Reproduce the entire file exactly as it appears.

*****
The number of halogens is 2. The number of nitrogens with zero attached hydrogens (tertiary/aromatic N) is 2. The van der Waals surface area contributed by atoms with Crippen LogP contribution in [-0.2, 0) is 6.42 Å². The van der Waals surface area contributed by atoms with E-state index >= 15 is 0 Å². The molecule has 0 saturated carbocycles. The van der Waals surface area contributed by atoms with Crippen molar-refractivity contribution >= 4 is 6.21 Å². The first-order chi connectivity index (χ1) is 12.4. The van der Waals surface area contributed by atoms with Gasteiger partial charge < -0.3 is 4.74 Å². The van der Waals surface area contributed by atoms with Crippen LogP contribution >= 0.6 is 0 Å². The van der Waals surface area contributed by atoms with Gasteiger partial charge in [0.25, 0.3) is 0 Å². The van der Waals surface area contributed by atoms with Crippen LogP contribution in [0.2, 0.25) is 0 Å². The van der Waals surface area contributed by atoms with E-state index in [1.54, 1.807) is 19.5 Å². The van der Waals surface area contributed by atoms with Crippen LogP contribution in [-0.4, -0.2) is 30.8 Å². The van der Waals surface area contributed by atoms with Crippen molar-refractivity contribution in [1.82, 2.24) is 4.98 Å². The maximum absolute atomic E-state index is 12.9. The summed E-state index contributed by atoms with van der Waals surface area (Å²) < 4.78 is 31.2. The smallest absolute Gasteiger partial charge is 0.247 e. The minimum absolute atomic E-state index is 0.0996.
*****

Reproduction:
The number of halogens is 2. The number of nitrogens with zero attached hydrogens (tertiary/aromatic N) is 2. The van der Waals surface area contributed by atoms with Crippen LogP contribution in [-0.2, 0) is 6.42 Å². The van der Waals surface area contributed by atoms with E-state index >= 15 is 0 Å². The molecule has 0 saturated carbocycles. The van der Waals surface area contributed by atoms with Crippen molar-refractivity contribution >= 4 is 6.21 Å². The first-order chi connectivity index (χ1) is 12.4. The van der Waals surface area contributed by atoms with Gasteiger partial charge < -0.3 is 4.74 Å². The van der Waals surface area contributed by atoms with Crippen LogP contribution >= 0.6 is 0 Å². The van der Waals surface area contributed by atoms with Gasteiger partial charge in [0.25, 0.3) is 0 Å². The van der Waals surface area contributed by atoms with Crippen LogP contribution in [0.2, 0.25) is 0 Å². The van der Waals surface area contributed by atoms with E-state index in [1.54, 1.807) is 19.5 Å². The van der Waals surface area contributed by atoms with Crippen LogP contribution in [-0.4, -0.2) is 30.8 Å². The van der Waals surface area contributed by atoms with Crippen molar-refractivity contribution in [1.82, 2.24) is 4.98 Å². The maximum absolute atomic E-state index is 12.9. The summed E-state index contributed by atoms with van der Waals surface area (Å²) < 4.78 is 31.2. The smallest absolute Gasteiger partial charge is 0.247 e. The minimum absolute atomic E-state index is 0.0996.